Also this week a crack team of attorneys organized an effort to invite former shareholders to sue Olympus and the company’s auditing firms. As ZetaBids.com reports the Lawyers for Shareholders’ Rights are not charging for their services and hope to change the cozy relationship between Japanese institutional investors and boards of directors.
Despite the damage that the scandal has done to Japan’s corporate governance image worldwide, the Government, the corporations and the institutional investors have not taken the Olympus debacle as an opportunity to reform a very dysfunctional system.
January 20th, 2012 — Uncategorized
Chinese and Russian testing of Japan’s air defenses were at an all-time high in 2011. Japan scrambled its fighter jets 143 times in response to Chinese aircraft in the April-December period of 2011, nearly triple the level from a year earlier and surpassing the record high of 96 times in 2010. Many of the Chinese approaches to Japanese territory were near the disputed Senkaku Islands, an archipelago in the East China Sea. Russia kept Japan even busier, with Russian approaches requiring 175 scrambles during the nine months.
The Chinese and Russian aircraft don’t have to enter Japanese territory to elicit a scramble response from Japan. Japan sends up interceptors if foreign military craft fly within Japan’s Air Defense Identification Zone (ADIZ) or around the median line between Japan and China. Because the ADIZ is not the same as territorial airspace, foreign aircraft flying into the zone are not considered to be violating airspace. Until recently, Chinese fighter jets and fighter-bombers had usually avoided entering Japan’s ADIZ. But that changed soon after the Senkaku Islands incident in 2011 that triggered a major diplomatic row between the two countries.
Ironically, in October 2011 China’s Ministry of National Defense complained about Japanese surveillance (intercepts?) of China’s military aircraft which “undermines China’s national security interests”. A Chinese spokesman actually called on Japan to stop scrambling fighters to intercept Chinese planes, warning that this was the cause of air and maritime safety problems, and had “severely disturbed military drills”.
The point about air safety is a valid point but aimed at the wrong party. Most defense experts agree that Chinese military pilots are less skilled than Japanese and American pilots and they fly erratically at times.
No one should forget about the incident in 2001 when a U.S. Navy EP-3 collided in midair with a Chinese fighter jet over the South China Sea, leading to the death of the Chinese pilot.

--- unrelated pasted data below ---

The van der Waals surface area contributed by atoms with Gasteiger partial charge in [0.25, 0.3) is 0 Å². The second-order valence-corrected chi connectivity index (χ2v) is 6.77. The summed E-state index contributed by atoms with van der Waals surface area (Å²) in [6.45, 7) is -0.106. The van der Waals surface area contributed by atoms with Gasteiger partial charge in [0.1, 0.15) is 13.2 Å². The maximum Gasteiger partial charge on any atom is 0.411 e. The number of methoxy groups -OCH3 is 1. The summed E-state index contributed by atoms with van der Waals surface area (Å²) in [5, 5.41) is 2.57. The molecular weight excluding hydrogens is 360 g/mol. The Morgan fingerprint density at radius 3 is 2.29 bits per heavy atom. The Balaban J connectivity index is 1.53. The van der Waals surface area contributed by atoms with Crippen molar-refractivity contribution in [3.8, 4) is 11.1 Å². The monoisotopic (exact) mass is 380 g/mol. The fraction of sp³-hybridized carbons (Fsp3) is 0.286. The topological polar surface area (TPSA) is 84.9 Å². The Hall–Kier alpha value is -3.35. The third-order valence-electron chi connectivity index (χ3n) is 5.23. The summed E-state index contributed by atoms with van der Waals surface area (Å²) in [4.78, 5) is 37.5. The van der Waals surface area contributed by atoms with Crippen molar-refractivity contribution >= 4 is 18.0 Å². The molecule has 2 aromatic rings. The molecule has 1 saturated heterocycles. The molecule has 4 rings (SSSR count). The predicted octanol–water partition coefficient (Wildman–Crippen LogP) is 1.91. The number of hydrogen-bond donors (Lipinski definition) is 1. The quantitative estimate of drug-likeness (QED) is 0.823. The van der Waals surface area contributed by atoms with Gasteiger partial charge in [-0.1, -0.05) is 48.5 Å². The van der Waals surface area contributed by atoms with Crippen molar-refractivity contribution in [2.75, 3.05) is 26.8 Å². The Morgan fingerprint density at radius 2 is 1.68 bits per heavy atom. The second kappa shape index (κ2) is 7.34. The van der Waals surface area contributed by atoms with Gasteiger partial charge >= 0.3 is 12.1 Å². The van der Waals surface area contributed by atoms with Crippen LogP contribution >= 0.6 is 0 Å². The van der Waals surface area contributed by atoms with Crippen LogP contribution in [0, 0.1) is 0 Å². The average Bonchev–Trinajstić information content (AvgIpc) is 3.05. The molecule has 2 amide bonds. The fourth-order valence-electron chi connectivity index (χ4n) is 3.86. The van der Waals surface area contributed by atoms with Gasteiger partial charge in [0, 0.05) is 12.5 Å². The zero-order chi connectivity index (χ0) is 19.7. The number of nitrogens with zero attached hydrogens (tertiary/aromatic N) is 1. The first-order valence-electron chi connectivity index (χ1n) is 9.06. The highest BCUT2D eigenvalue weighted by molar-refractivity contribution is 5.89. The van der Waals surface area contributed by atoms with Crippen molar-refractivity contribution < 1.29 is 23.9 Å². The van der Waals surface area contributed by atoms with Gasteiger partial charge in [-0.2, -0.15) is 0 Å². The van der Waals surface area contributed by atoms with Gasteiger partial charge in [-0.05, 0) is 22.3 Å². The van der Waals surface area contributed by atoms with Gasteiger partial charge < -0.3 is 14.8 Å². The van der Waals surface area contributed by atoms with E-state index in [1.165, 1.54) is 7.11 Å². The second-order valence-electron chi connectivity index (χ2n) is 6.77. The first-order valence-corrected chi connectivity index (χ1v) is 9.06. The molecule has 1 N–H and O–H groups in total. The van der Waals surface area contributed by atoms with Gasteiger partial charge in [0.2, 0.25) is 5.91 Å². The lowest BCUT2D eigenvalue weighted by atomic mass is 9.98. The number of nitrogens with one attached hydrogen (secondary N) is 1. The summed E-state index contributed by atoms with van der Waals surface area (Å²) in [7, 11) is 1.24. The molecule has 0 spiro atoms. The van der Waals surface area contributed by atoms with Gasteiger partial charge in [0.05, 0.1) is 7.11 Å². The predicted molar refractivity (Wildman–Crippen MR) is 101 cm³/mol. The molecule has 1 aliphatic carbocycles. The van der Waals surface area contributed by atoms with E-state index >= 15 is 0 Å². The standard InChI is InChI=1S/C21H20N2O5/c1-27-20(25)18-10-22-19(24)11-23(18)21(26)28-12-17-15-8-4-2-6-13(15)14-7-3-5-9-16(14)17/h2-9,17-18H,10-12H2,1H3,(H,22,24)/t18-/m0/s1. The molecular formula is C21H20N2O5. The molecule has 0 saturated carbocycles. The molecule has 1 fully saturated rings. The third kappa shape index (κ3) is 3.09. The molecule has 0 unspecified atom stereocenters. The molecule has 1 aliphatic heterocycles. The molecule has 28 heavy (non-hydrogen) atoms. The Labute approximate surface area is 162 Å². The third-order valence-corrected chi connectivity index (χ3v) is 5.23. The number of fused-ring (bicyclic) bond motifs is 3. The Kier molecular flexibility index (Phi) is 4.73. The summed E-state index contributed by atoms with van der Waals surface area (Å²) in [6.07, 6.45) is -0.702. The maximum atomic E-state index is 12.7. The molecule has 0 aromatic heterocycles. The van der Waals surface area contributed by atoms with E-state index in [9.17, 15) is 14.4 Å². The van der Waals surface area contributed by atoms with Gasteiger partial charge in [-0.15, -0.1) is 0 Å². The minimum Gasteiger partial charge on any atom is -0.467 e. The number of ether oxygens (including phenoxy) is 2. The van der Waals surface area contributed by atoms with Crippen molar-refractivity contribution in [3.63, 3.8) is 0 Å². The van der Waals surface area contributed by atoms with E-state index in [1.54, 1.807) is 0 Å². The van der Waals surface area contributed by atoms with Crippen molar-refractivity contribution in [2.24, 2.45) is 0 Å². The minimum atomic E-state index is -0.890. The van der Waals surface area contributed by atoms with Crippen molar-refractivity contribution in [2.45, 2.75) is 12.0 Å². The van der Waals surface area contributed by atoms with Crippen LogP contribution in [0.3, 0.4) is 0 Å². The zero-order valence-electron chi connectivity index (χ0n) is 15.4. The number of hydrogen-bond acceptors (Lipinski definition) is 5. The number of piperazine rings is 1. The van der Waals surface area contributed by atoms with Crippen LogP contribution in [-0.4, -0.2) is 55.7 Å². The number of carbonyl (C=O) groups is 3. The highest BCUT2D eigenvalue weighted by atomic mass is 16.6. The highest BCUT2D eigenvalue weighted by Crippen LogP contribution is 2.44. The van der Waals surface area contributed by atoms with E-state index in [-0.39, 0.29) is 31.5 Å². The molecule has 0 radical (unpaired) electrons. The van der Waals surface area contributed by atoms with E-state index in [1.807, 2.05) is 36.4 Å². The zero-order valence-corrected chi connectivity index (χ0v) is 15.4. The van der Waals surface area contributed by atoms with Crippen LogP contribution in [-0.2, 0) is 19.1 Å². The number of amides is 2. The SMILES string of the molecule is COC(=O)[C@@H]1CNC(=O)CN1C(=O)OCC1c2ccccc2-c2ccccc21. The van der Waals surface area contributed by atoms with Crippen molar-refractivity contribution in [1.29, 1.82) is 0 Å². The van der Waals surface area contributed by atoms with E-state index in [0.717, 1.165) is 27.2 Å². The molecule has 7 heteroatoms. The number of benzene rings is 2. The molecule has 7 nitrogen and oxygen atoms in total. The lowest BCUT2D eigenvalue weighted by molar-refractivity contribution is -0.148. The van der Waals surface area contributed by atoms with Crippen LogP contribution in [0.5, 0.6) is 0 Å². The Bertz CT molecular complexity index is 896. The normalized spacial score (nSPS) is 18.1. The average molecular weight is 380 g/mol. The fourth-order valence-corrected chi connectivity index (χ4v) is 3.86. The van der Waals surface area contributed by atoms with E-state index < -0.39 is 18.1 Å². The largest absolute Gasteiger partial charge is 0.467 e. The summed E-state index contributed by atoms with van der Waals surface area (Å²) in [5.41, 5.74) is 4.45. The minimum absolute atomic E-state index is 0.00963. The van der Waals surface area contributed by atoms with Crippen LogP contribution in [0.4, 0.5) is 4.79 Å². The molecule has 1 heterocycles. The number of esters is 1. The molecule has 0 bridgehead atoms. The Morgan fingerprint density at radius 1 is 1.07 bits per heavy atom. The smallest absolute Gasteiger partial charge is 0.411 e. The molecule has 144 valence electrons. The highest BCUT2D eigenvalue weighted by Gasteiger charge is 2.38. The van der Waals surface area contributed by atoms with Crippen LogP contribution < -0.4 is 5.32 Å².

January 14th, 2012 — Uncategorized
It isn’t good when the American government is seen as interfering in an allies’ democratic elections but for some reason some members of the Obama Administration have done so in recent weeks. Now the former head of the unofficial U.S. mission to Taiwan has gone even farther and explicitly warned of instability if the DPP opposition regains power. This just before the elections this weekend. The State Department cannot control what a former diplomat says but it reflects very poorly upon the former envoy to embroil his country in an ally’s election. Not only is it poor form but it could easily backfire. Several members of Congress have urged the Administration to avoid being seen as favoring either side in the Taiwan elections.
January 12th, 2012 — Uncategorized
When American businesses look at hiring an interpreter for their meetings in Japan they are often taken aback by the prices – approximately $600-1000 per day for A or B grade interpreters. Many make the decision to forego interpretation, hoping to save costs by relying on the Japanese organization’s staff interpreter or just hoping that the Japanese they are meeting with will understand English. This lack of preparation or needless reliance on hope can be very costly. Let me illustrate.
I recently heard from a U.S. company about an import-related regulatory problem they had recently experienced with a Japanese government agency. Like so many foreign companies the U.S. firm had been relying on help from a part-time, non-exclusive distributer in Japan – let’s call him Sato-san. Sato-san set up a meeting with the government agency and the American firm’s sales manager for Asia (call him Mr. Haggar) flew in for the meeting – probably thinking Sato-san would interpret for him. During the meeting Sato-san sat quietly and did not interpret. Nevertheless, the American thought he got across his point and that the government agency was convinced. A month passed and the import problems persisted so the American called me to ask for help.
When I talked to the Japanese government agency staff that had met with the American they explained that their English ability was quite limited and they had been unable to understand most of what the American had said during their meeting. The way they described the meeting reminded me of Charlie Brown listening to a parent talking to him or his friends in the Peanuts animations – “wawwaw wawwaw wawwaw”. “During the first part of the meeting Haggar-san sounded gracious and kind, during the second part of the meeting he was agitated and stabbing the table with his finger, and during the last part of the meeting he calmed down and smiled a lot.” So, in essence, Haggar-san’s trip to Japan was completely wasted and another month had gone by with tens of thousands of dollars in lost sales.
Was it worth trying to save a few hundred dollars by not using an interpreter? No, of course not. There are many reasons to go into a meeting with an interpreter that you are paying to do nothing but interpret. Haggar-san’s experience is just one example why.